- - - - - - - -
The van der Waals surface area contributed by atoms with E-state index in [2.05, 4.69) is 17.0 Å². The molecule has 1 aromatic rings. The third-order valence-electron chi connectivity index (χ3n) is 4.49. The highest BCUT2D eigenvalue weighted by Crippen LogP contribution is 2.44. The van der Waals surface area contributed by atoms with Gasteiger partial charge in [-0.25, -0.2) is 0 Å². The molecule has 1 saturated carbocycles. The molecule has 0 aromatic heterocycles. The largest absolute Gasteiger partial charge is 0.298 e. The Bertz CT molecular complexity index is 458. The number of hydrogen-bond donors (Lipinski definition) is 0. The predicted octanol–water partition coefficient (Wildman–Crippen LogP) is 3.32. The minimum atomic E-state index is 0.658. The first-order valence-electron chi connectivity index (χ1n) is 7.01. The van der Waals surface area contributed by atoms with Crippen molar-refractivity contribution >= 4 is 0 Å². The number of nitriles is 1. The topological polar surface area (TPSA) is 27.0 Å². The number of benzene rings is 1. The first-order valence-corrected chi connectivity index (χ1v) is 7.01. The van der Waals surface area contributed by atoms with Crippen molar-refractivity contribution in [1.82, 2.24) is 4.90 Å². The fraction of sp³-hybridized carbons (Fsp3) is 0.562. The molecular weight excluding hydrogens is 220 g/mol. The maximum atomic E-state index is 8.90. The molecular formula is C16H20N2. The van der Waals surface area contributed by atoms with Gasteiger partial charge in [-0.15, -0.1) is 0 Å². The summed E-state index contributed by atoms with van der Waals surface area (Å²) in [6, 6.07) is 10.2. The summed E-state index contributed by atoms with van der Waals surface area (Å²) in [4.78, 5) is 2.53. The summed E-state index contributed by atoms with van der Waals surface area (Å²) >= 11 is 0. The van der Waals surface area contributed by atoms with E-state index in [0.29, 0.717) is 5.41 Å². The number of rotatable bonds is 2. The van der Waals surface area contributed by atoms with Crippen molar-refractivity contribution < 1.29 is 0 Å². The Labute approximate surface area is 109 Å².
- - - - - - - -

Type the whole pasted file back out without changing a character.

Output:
The van der Waals surface area contributed by atoms with E-state index in [2.05, 4.69) is 17.0 Å². The molecule has 1 aromatic rings. The third-order valence-electron chi connectivity index (χ3n) is 4.49. The highest BCUT2D eigenvalue weighted by Crippen LogP contribution is 2.44. The van der Waals surface area contributed by atoms with Gasteiger partial charge in [-0.25, -0.2) is 0 Å². The molecule has 1 saturated carbocycles. The molecule has 0 aromatic heterocycles. The largest absolute Gasteiger partial charge is 0.298 e. The Bertz CT molecular complexity index is 458. The number of hydrogen-bond donors (Lipinski definition) is 0. The predicted octanol–water partition coefficient (Wildman–Crippen LogP) is 3.32. The minimum atomic E-state index is 0.658. The first-order valence-electron chi connectivity index (χ1n) is 7.01. The van der Waals surface area contributed by atoms with Crippen molar-refractivity contribution >= 4 is 0 Å². The number of nitriles is 1. The topological polar surface area (TPSA) is 27.0 Å². The number of benzene rings is 1. The first-order valence-corrected chi connectivity index (χ1v) is 7.01. The van der Waals surface area contributed by atoms with Crippen molar-refractivity contribution in [1.82, 2.24) is 4.90 Å². The fraction of sp³-hybridized carbons (Fsp3) is 0.562. The molecular weight excluding hydrogens is 220 g/mol. The maximum atomic E-state index is 8.90. The molecular formula is C16H20N2. The van der Waals surface area contributed by atoms with Gasteiger partial charge in [-0.15, -0.1) is 0 Å². The summed E-state index contributed by atoms with van der Waals surface area (Å²) in [6, 6.07) is 10.2. The summed E-state index contributed by atoms with van der Waals surface area (Å²) in [4.78, 5) is 2.53. The summed E-state index contributed by atoms with van der Waals surface area (Å²) >= 11 is 0. The van der Waals surface area contributed by atoms with E-state index in [0.29, 0.717) is 5.41 Å². The number of rotatable bonds is 2. The van der Waals surface area contributed by atoms with Crippen molar-refractivity contribution < 1.29 is 0 Å². The Labute approximate surface area is 109 Å².